This horoscope rug in New York Social Diary’s profile of Bernd Goeckler caught my eye:
Alas, it’s a french antique from the 1940s. I guess those are the kind of items you score when you run a store as amazing as this.
Few fashion designers have been as successful in the transition to home decor as Diane Von Furstenberg, and I’m starting to think it’s because she is a marketing genius. Right smack in the middle of NYFW, she is introducing her new DVF Home line at Bloomingdales, and secured some prime exposure for it by decorating the VIP lounge at Lincoln Center. Her advertising team also came up with the great tagline, “ready to wear home,” which is very fitting for the fashion-filled environment she is debuting in.
I love all the crazy prints and patterns, but I might buy a king size sheet and make curtains, instead of using them as duvets.
All images from Bloomingdales.
Victoria Hagan was on the special “sisters” episode of the Martha Stewart Show today, along with her sister and co-author of Victoria Hagan Interior Portraits, Marianne Hagan. They both looked gorgeous, and you could really see the family resemblance! They talked about the process of writing the book together, and discussed some of their favorite images. Victoria said she is a “big believer in looking out to the view and taking in a touch of the landscape, and bringing your home outside to the garden.” She also said that green is like “a little black dress for every room,” and Marianne pointed out that she often adds something green as a finishing touch in her designs. On that note, they shared some simple flower arrangements that Victoria often uses:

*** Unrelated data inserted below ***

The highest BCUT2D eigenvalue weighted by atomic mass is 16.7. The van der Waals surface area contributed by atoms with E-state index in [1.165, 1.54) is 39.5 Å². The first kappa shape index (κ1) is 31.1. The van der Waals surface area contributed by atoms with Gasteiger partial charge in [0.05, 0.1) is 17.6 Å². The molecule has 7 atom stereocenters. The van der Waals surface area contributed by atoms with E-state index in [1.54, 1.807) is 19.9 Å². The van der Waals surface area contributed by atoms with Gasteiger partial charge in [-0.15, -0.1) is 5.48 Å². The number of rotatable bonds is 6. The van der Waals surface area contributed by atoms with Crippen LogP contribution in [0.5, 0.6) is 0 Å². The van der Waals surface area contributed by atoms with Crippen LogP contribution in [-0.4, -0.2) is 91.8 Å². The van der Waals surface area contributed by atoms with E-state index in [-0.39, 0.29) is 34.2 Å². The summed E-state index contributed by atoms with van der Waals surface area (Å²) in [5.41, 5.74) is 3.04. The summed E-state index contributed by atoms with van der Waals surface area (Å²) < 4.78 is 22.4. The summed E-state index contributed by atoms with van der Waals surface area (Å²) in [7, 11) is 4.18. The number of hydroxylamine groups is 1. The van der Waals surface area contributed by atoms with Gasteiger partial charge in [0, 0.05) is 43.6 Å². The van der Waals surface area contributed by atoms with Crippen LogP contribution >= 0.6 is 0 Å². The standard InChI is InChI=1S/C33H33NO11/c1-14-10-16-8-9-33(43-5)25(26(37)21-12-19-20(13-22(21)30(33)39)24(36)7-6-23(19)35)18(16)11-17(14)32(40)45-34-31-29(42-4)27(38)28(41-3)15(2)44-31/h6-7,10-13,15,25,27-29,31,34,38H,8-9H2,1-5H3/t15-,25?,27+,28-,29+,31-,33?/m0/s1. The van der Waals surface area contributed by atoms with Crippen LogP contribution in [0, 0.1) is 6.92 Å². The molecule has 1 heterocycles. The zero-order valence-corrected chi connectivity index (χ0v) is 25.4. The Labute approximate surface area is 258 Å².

1. Trays of Wheatgrass: This is definitely a Victoria Hagan signature, and is seen in some of her most iconic photographs, like this staircase:
It’s probably the simplest floral arrangement I can think of, and yet so effective. You just buy plots of wheatgrass at the grocery store, and stick them in a tray, a cake pan, or maybe even in the container they come in?
More wheatgrass images:
2. Tulips: Victoria loves her tulips! She said on the show that a lot of people are scared to use tulips, because they flop. I think that is definitely true, I hate floppy tulips! She suggested using a tall vessel with a wide neck, and sticking the tulips deep into it, so they are just barely poking out the top, as seen below.
However, you could also just embrace the droopiness!
3. Herbs in bud vases: I couldn’t find any examples of this in her past work (although it is a great idea!) but I did find plenty of small, simple arrangements in bud vases:
4. Lilies: I have found so many images of the lily arrangement Victoria demonstrated on the show! She took a long-stemmed, white Trumpet lily and removed the leaves from the lower 3/4 of the stem, then placed it in a tall beaker vase.
5. Roses: Victoria suggests that after buying roses from the super market, remove the leaves and use lemon leaves as the greenery. It looks much more professional (many florists use lemon leaves) and solves the problem of the smashed up leaves that often come with grocery store flowers.